How virtualising applications can protect computers from their installed software

Installing some applications that run under Windows is like wiping a toffee apple on a suede jacket: try as you might, you can never get rid of the sticky mess.

Installing some applications that run under Windows is like wiping a toffee apple on a suede jacket: try as you might, you can never get rid of the sticky mess.

Dynamic link library (DLL) files used by these applications can sometimes be left on the machine; uninstalling the software sometimes fails to automatically delete Windows registry entries, forcing administrators to live with a polluted registry or waste time manually cleaning it. Redundant folders can also litter the file system as the uninstaller shrugs and tells you that some things could not be removed.

Combine these problems with incompatibilities between different applications on the same machine, and it is no wonder savvy IT managers try to standardise hard drive images as much as they can. The problem is that it is not always possible.

But application virtualisation could help to solve that problem. A relatively new development, virtualisation usually describes the separation of logical assets from physical resources.

Companies such as VMware and Microsoft offer machine virtualisation. VMware's Assured Computing Environment and Microsoft's Virtual PC products provide virtual operating systems that run on top of native Windows, providing what is essentially an operating system within an operating system.

Although such software offers a type of virtualisation, Gartner vice-president Brian Gammage advises users to wait for the technology built into Intel and AMD chips to move virtualisation into the hardware.

The difference between machine and application virtualisation is that instead of virtualising the operating system, the latter virtualises only the file system and registry. Applications think they are being installed on the native file system but are actually stored on a virtual file system.

The benefits of virtualising applications are varied. Because applications never directly see real Windows resources, the native file system and registry will not be polluted.

When implemented properly, virtualisation can lead to very fast installation, and applications with DLLs saved in their own virtual space do not conflict with one another and crash the system.

It also enables multiple versions of an application to be run on the same PC. This is useful because it allows IT departments to test applications in the field, for example, and to wipe all traces from end-users' machines when they have finished.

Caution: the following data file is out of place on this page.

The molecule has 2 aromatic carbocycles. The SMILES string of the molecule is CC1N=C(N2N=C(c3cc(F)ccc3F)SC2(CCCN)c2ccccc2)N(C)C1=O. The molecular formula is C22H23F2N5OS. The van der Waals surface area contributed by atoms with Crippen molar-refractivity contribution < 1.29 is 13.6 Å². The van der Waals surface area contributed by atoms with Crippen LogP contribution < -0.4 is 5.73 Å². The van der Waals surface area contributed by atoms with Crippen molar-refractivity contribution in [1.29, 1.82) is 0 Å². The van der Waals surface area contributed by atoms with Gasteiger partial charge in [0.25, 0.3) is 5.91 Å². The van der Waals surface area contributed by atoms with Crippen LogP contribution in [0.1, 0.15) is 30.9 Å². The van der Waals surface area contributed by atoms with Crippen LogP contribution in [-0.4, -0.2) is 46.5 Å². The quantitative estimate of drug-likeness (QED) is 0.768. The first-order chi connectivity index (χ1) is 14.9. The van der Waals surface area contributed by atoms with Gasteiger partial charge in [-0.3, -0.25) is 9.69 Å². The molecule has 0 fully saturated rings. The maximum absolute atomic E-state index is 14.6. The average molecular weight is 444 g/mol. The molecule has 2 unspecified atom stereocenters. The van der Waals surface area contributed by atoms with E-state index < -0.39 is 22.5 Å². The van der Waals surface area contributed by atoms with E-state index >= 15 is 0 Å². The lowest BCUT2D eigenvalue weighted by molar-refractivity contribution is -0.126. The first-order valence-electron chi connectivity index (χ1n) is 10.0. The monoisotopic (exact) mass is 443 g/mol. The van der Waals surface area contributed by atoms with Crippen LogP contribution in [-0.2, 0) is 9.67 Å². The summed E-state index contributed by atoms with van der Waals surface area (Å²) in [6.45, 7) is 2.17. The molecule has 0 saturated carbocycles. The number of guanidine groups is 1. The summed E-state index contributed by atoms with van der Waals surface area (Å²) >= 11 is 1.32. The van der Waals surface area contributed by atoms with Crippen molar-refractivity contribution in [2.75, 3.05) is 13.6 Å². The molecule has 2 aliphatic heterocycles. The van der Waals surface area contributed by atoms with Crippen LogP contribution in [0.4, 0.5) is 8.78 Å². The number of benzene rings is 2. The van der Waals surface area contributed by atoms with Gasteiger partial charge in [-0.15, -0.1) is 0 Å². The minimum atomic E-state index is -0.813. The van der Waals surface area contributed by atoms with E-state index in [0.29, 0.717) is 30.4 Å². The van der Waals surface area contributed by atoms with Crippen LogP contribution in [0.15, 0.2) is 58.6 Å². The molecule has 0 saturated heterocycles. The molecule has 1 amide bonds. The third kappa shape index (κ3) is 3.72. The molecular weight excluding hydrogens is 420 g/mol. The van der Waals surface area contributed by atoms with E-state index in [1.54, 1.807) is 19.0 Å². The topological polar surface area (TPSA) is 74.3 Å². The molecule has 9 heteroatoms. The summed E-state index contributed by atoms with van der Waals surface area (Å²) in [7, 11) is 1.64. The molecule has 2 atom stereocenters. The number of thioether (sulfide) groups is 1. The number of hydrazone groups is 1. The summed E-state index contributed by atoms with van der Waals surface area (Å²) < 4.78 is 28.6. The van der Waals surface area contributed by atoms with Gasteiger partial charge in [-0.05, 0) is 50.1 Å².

Applications can be switched on and off very quickly, making them available or unavailable as required. Richard Bentley, product segment manager at software services firm Altiris, said, "There is also the ability to fix an application very quickly so that if I have a problem, it is a case of flicking a switch so that it's back to its original state."

Altiris will soon be launching Software Virtualisation System (SVS), which uses technology acquired when it bought out FSLogic in 2004.

Administrators use a tool to capture a conventional software installation and create a virtual package to be distributed over the network. The package can be sent to a PC and "installs" instantly into a virtual file system. But it will introduce about a 3% increase in application start-up times, said Steve Morton, Altiris vice-president of product management and marketing.

Altiris' approach is to provide enterprise service management, tying inventory, helpdesk systems, patch management and security configuration into a back-end configuration management database. Administrators will be able to remotely administer, remove, and roll back virtualised applications from a central point. The system will be priced per user mode.

Altiris also wants to move nearer to the operating system kernel with its technology. Its next release of SVS will include the ability to virtualise operating system patches as well as applications. This will please IT administrators who have spent years agonising over operating system patch deployments, worrying that they will cause more system problems than they solve.

Theoretically, an application virtualisation product supporting operating system patches could remove some of that pain, although it remains to be seen how well the company tackles this task.

That raises interesting questions about the security ramifications of such software. If the virtualisation layer is intercepting communications between the application and Windows resources, it becomes possible to watch for suspicious behaviour, such as putting a DLL file with a known signature in a certain place, or writing suspicious keys to the registry.

Given that more advanced anti-malware tools already monitor application behaviour, it does not take much imagination to envisage an application virtualisation system with inbuilt anti-malware features.

It is far too early in the game for that to happen, and we are likely to see more players flock to the market before feature sets mature. In the meantime, though, Altiris will be complementing SVS with more functions.

When it bought FSLogic it acquired Protect, a software tool that saves a baseline operating system configuration, which can be restored after someone has used a PC. This would be useful, for instance, for public computers in hotel lobbies that need to restore themselves to a standard configuration after guest use.